A Christmas Carol (PG)

Christmas has come early, and it's a thoroughly ghoulish affair
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The Independent Culture

Robert Zemeckis's first motion-capture cartoon, Polar Express, was meant to be a cockle-warming children's panto, but instead it was just creepy. The characters were almost photo-realistic, but still not quite human, so they looked like a cross between Tom Hanks and the sentient mannequins from Dr Who. Zemeckis's follow-up, Beowulf, got around that problem by being intentionally blood-curdling, and his third film using the technology is even more ghoulish. In the director's eyes, A Christmas Carol is a gothic horror extrava-ganza to compare with Sam Raimi's Drag Me to Hell.

It has some child-friendly delights, of course. A perfect pairing of kaleidoscopic story and cutting-edge visuals, A Christmas Carol has several swooping flights over a snow-dusted Victorian London which are all the more marvellous in 3D. And then there's Scrooge's eventual embrace of the Christmas spirit. But in this telling of Dickens's tale, the happy ending is a grudging afterthought. What really gets Zemeckis's creative juices flowing is the opportunity to frighten the willies out of us, and his throng of beautifully spine-tingling spectres does just that. The darkness in isn't merely supernatural. Just as unnerving is the characterisation of Ebenezer Scrooge, not as a laughable curmudgeon, but as a desiccated, bilious vulture who can shut up a choir of carollers with one frosty glare.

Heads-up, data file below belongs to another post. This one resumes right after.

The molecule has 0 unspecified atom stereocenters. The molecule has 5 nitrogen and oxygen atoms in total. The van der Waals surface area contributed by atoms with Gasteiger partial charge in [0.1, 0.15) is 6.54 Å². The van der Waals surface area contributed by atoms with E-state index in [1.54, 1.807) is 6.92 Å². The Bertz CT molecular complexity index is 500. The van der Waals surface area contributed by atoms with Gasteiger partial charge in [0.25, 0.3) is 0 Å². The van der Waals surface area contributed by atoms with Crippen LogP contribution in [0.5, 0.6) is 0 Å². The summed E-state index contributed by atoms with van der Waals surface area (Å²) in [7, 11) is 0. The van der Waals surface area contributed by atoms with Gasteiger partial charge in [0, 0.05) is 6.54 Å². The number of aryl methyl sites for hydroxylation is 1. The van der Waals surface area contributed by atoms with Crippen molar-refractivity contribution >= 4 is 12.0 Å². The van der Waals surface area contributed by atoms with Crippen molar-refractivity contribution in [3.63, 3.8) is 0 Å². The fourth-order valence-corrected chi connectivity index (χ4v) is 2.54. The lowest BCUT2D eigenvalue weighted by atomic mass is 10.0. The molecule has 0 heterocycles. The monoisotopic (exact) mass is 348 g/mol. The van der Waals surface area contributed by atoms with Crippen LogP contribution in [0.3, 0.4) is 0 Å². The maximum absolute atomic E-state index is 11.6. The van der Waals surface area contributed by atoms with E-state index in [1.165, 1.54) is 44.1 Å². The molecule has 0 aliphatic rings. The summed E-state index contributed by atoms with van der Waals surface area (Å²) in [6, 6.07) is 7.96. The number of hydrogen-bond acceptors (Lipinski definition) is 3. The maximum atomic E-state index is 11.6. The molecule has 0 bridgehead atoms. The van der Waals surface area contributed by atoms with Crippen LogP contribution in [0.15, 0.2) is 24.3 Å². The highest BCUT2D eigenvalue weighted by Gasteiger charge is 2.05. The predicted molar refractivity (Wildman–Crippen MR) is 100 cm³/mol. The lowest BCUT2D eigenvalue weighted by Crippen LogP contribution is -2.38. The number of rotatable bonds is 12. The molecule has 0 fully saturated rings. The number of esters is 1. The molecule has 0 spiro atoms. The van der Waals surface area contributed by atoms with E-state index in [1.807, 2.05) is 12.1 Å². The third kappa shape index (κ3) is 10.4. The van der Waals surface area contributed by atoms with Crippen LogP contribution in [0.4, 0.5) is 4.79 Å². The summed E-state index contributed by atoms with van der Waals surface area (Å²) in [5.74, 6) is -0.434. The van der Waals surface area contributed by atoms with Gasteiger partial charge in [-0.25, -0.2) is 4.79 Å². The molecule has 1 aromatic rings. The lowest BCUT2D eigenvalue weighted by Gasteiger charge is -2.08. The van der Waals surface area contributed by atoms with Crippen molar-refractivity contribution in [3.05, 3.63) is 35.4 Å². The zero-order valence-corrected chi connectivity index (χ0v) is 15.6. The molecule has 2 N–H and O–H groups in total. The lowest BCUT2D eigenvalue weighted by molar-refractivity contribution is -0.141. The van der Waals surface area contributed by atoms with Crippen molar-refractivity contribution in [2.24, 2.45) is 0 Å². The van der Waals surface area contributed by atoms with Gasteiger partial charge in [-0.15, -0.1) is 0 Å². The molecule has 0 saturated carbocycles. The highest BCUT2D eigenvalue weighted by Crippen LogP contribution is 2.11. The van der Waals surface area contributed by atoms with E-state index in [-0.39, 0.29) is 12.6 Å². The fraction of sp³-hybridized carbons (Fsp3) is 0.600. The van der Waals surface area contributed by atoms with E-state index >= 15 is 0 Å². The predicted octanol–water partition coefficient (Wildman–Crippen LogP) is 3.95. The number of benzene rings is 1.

Unusually for a cartoon, A Christmas Carol takes the time for some slow, quiet, dimly lit scenes which establish just how isolated and misanthropic Scrooge is. Much of the credit should go to Jim Carrey, who provides the voice and movements of Scrooge and the three Christmas ghosts. Carrey isn't known for being a versatile or self-effacing actor, but he submerges his persona so completely that you might guess the Ghost of Christmas Past was voiced by an Irishman; Scrooge was one of The League of Gentlemen, and the Ghost of Christmas Present was Ringo Starr.

As long as you're prepared to be chilled, A Christmas Carol is a splendid ghost-train ride. My main complaint is that it's being released such a long time before 25 December. But considering how spooky it is, maybe it's fitting that it's coming out so soon after Hallowe'en.